Plane and Space Trusses Plane and Space Trusses

4.1 Assumptions for Analysis of Trusses 4.2 Arrangement of Members of Plane Trusses-Internal Stability 4.3 Equations of Condition for Plane Trusses 4.4 Static Determinacy, Indeterminacy, and Instability of Plane Trusses 4.5 Analysis of Plane Trusses by the Method of Joints 4.5.1 Plane Trusses by the Method of Joints Problems and solutions 4.6 Analysis of Plane Trusses by the Method of

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Space Trusses Space Trusses

Space trusses, because of their shape, arrangement of members, or applied loading, cannot be subdivided into plane trusses for the purposes of analysis and must, therefore, be analyzed as three-dimensional structures subjected to three-dimensional force systems. As stated in Section 4.1, to simplify the analysis of space trusses, it is assumed that the truss members are connected at their ends

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Complex Trusses Complex Trusses

Trusses that can be classified neither as simple trusses nor as compound trusses are referred to as complex trusses. Two examples of complex trusses are shown in Fig. 4.27. From an analytical viewpoint, the main di¤erence between simple or compound trusses and complex trusses stems from the fact that the methods of joints and sections, as described previously, cannot be

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Compound Trusses Problems and Solutions Compound Trusses Problems and Solutions

Example 4.10 Determine the force in each member of the compound truss shown in Fig. 4.25(a). Solution Static Determinacy The truss has 11 members and 7 joints and is supported by 3 reactions. Since m þ r ¼ 2j and the reactions and the members of the truss are properly arranged, it is statically determinate. The slopes of the inclined

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Analysis of Compound Trusses Analysis of Compound Trusses

Although the method of joints and the method of sections described in the preceding sections can be used individually for the analysis of compound trusses, the analysis of such trusses can sometimes be expedited by using a combination of the two methods. For some types of compound trusses, the sequential analysis of joints breaks down when a joint with two

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Plane Trusses by the Method of Sections Problems and Solutions Plane Trusses by the Method of Sections Problems and Solutions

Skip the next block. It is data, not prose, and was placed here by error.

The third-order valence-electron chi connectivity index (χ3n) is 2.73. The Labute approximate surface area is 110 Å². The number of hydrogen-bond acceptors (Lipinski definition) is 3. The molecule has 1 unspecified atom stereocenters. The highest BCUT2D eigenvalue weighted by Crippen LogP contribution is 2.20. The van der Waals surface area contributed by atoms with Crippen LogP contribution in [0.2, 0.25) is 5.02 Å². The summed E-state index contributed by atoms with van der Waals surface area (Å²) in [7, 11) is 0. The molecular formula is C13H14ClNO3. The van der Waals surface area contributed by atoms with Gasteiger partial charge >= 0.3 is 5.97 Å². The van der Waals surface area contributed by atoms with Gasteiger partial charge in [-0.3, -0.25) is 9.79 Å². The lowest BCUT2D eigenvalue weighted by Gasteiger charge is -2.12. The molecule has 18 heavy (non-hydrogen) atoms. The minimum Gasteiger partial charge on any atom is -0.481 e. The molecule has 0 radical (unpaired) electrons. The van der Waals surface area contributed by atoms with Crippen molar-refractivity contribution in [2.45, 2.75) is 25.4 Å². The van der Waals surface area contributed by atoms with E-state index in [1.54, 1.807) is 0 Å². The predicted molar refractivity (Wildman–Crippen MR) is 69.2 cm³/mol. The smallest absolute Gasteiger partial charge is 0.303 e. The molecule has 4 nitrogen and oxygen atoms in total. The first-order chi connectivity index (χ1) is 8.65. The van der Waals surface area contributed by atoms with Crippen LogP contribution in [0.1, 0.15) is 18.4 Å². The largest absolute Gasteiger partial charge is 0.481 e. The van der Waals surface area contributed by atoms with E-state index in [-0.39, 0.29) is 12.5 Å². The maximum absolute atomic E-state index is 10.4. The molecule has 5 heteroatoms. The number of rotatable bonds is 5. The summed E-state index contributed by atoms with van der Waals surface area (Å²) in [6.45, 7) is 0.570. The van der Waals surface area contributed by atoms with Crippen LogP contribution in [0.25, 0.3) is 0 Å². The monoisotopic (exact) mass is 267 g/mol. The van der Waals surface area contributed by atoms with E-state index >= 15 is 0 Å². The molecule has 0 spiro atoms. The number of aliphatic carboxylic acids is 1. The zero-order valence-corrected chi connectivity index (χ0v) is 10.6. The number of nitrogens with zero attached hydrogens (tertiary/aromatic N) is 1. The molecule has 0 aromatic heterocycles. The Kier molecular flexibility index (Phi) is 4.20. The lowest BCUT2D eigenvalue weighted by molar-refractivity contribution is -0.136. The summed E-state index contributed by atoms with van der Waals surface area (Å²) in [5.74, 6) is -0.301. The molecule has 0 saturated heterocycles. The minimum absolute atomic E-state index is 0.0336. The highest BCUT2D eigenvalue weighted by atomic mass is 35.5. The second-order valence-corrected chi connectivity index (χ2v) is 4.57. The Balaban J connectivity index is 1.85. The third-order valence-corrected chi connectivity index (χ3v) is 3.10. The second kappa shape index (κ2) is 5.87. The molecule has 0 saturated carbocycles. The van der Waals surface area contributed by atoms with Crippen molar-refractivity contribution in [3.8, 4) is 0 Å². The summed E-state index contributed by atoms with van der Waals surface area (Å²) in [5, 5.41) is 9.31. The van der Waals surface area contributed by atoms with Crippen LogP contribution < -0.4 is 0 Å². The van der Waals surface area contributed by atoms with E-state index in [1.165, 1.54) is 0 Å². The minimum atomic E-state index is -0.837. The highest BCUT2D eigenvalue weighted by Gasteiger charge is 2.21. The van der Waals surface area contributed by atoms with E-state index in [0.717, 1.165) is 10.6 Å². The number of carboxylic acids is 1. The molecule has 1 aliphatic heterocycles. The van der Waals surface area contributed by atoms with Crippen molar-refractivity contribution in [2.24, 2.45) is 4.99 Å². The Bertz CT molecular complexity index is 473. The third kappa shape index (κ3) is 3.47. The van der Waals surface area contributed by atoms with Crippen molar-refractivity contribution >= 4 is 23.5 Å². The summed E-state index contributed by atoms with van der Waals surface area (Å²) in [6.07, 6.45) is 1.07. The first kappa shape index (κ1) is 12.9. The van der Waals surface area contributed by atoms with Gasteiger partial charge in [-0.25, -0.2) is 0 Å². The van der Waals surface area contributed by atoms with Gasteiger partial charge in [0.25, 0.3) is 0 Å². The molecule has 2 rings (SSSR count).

Example 4.7 Determine the forces in members CD;DG, and GH of the truss shown in Fig. 4.22(a) by the method of sections. Solution Section aa As shown in Fig. 4.22(a), a section aa is passed through the three members of interest, CD;DG, and GH, cutting the truss into two portions, ACGE and DHI. To avoid the calculation of support reactions,

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Analysis of Plane Trusses by the Method of Sections Analysis of Plane Trusses by the Method of Sections

The method of joints, presented in the preceding section, proves to be very efficient when forces in all the members of a truss are to be determined. However, if the forces in only certain members of a truss are desired, the method of joints may not prove to be ancient, because it may involve calculation of forces in several other

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Plane Trusses by the Method of Joints Problems and solutions Plane Trusses by the Method of Joints Problems and solutions

Example 4.3 Identify all zero-force members in the Fink roof truss subjected to an unbalanced snow load, as shown in Fig. 4.18. Solution It can be seen from the figure that at joint B, three members, AB;BC, and BJ, are connected, of which AB and BC are collinear and BJ is not. Since no external loads are applied at joint

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Analysis of Plane Trusses by the Method of Joints Analysis of Plane Trusses by the Method of Joints

In the method of joints, the axial forces in the members of a statically determinate truss are determined by considering the equilibrium of its joints. Since the entire truss is in equilibrium, each of its joints must also be in equilibrium. At each joint of the truss, the member forces and any applied loads and reactions form a coplanar concurrent

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Static Determinacy, Indeterminacy, and Instability of Plane Trusses Static Determinacy, Indeterminacy, and Instability of Plane Trusses

We consider a truss to be statically determinate if the forces in all its members, as well as all the external reactions, can be determined by using the equations of equilibrium. Since the two methods of analysis presented in the following sections can be used to analyze only statically determinate trusses, it is important for the student to be able

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